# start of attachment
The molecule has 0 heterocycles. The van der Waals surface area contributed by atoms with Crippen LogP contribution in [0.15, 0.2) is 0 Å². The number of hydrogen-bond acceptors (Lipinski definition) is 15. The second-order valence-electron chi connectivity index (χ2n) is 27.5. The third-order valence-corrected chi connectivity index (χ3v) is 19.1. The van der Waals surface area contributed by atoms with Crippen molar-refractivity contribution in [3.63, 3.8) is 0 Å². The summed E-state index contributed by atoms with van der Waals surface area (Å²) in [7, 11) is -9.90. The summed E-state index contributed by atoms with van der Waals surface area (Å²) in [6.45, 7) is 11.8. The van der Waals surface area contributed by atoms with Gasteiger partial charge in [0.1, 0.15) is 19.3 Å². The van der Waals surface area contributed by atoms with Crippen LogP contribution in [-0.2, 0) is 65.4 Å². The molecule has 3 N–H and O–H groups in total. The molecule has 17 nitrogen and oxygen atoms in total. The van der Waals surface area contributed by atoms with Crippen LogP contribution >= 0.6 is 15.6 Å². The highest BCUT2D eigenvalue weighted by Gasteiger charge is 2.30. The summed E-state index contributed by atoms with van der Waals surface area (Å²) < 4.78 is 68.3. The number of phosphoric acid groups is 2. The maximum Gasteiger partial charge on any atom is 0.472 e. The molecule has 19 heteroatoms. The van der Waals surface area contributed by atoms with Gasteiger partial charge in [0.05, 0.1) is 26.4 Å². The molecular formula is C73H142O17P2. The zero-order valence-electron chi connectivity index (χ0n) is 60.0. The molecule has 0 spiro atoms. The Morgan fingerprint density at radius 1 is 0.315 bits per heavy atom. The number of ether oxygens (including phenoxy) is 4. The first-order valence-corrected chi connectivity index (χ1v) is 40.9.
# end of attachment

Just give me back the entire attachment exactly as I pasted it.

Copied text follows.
The molecule has 0 heterocycles. The van der Waals surface area contributed by atoms with Crippen LogP contribution in [0.15, 0.2) is 0 Å². The number of hydrogen-bond acceptors (Lipinski definition) is 15. The second-order valence-electron chi connectivity index (χ2n) is 27.5. The third-order valence-corrected chi connectivity index (χ3v) is 19.1. The van der Waals surface area contributed by atoms with Crippen molar-refractivity contribution in [3.63, 3.8) is 0 Å². The summed E-state index contributed by atoms with van der Waals surface area (Å²) in [7, 11) is -9.90. The summed E-state index contributed by atoms with van der Waals surface area (Å²) in [6.45, 7) is 11.8. The van der Waals surface area contributed by atoms with Gasteiger partial charge in [0.1, 0.15) is 19.3 Å². The van der Waals surface area contributed by atoms with Crippen LogP contribution in [-0.2, 0) is 65.4 Å². The molecule has 3 N–H and O–H groups in total. The molecule has 17 nitrogen and oxygen atoms in total. The van der Waals surface area contributed by atoms with Crippen LogP contribution >= 0.6 is 15.6 Å². The highest BCUT2D eigenvalue weighted by Gasteiger charge is 2.30. The summed E-state index contributed by atoms with van der Waals surface area (Å²) < 4.78 is 68.3. The number of phosphoric acid groups is 2. The maximum Gasteiger partial charge on any atom is 0.472 e. The molecule has 19 heteroatoms. The van der Waals surface area contributed by atoms with Gasteiger partial charge in [0.05, 0.1) is 26.4 Å². The molecular formula is C73H142O17P2. The zero-order valence-electron chi connectivity index (χ0n) is 60.0. The molecule has 0 spiro atoms. The Morgan fingerprint density at radius 1 is 0.315 bits per heavy atom. The number of ether oxygens (including phenoxy) is 4. The first-order valence-corrected chi connectivity index (χ1v) is 40.9.